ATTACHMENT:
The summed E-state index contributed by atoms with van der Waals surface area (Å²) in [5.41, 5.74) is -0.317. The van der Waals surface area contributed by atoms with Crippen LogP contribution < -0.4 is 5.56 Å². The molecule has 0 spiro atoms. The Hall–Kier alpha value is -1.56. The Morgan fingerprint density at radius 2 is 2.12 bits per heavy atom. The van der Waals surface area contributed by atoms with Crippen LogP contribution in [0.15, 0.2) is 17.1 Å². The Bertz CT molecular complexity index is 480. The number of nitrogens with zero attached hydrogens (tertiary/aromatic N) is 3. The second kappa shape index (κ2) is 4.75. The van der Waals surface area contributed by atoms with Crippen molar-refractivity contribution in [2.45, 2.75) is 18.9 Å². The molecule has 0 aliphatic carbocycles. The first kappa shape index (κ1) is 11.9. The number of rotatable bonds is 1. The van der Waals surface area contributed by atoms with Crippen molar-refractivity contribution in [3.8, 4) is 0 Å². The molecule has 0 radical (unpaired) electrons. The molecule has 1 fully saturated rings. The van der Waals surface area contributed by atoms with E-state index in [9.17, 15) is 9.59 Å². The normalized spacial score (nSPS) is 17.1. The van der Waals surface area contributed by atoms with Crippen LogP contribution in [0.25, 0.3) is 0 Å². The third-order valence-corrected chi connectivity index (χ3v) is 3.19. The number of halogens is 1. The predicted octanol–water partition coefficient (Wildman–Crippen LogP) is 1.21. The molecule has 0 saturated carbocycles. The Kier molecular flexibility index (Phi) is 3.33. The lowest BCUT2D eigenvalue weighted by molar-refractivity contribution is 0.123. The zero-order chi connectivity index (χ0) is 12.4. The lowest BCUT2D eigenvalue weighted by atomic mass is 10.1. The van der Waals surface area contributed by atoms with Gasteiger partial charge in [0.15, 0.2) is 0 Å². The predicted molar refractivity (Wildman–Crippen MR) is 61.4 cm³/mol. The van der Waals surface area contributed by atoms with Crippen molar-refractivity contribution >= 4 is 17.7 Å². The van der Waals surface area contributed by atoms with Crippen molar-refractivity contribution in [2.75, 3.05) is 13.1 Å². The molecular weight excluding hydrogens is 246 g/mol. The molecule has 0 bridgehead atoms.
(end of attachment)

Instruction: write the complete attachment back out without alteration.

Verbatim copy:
The summed E-state index contributed by atoms with van der Waals surface area (Å²) in [5.41, 5.74) is -0.317. The van der Waals surface area contributed by atoms with Crippen LogP contribution < -0.4 is 5.56 Å². The molecule has 0 spiro atoms. The Hall–Kier alpha value is -1.56. The Morgan fingerprint density at radius 2 is 2.12 bits per heavy atom. The van der Waals surface area contributed by atoms with Crippen LogP contribution in [0.15, 0.2) is 17.1 Å². The Bertz CT molecular complexity index is 480. The number of nitrogens with zero attached hydrogens (tertiary/aromatic N) is 3. The second kappa shape index (κ2) is 4.75. The van der Waals surface area contributed by atoms with Crippen molar-refractivity contribution in [2.45, 2.75) is 18.9 Å². The molecule has 0 aliphatic carbocycles. The first kappa shape index (κ1) is 11.9. The number of rotatable bonds is 1. The van der Waals surface area contributed by atoms with Crippen molar-refractivity contribution in [3.8, 4) is 0 Å². The molecule has 0 radical (unpaired) electrons. The molecule has 1 fully saturated rings. The van der Waals surface area contributed by atoms with E-state index in [9.17, 15) is 9.59 Å². The normalized spacial score (nSPS) is 17.1. The van der Waals surface area contributed by atoms with Crippen LogP contribution in [0.25, 0.3) is 0 Å². The third-order valence-corrected chi connectivity index (χ3v) is 3.19. The number of halogens is 1. The predicted octanol–water partition coefficient (Wildman–Crippen LogP) is 1.21. The molecule has 0 saturated carbocycles. The Kier molecular flexibility index (Phi) is 3.33. The lowest BCUT2D eigenvalue weighted by molar-refractivity contribution is 0.123. The zero-order chi connectivity index (χ0) is 12.4. The lowest BCUT2D eigenvalue weighted by atomic mass is 10.1. The van der Waals surface area contributed by atoms with Gasteiger partial charge in [0.15, 0.2) is 0 Å². The predicted molar refractivity (Wildman–Crippen MR) is 61.4 cm³/mol. The van der Waals surface area contributed by atoms with Crippen molar-refractivity contribution >= 4 is 17.7 Å². The van der Waals surface area contributed by atoms with Crippen molar-refractivity contribution in [2.75, 3.05) is 13.1 Å². The molecular weight excluding hydrogens is 246 g/mol. The molecule has 0 bridgehead atoms.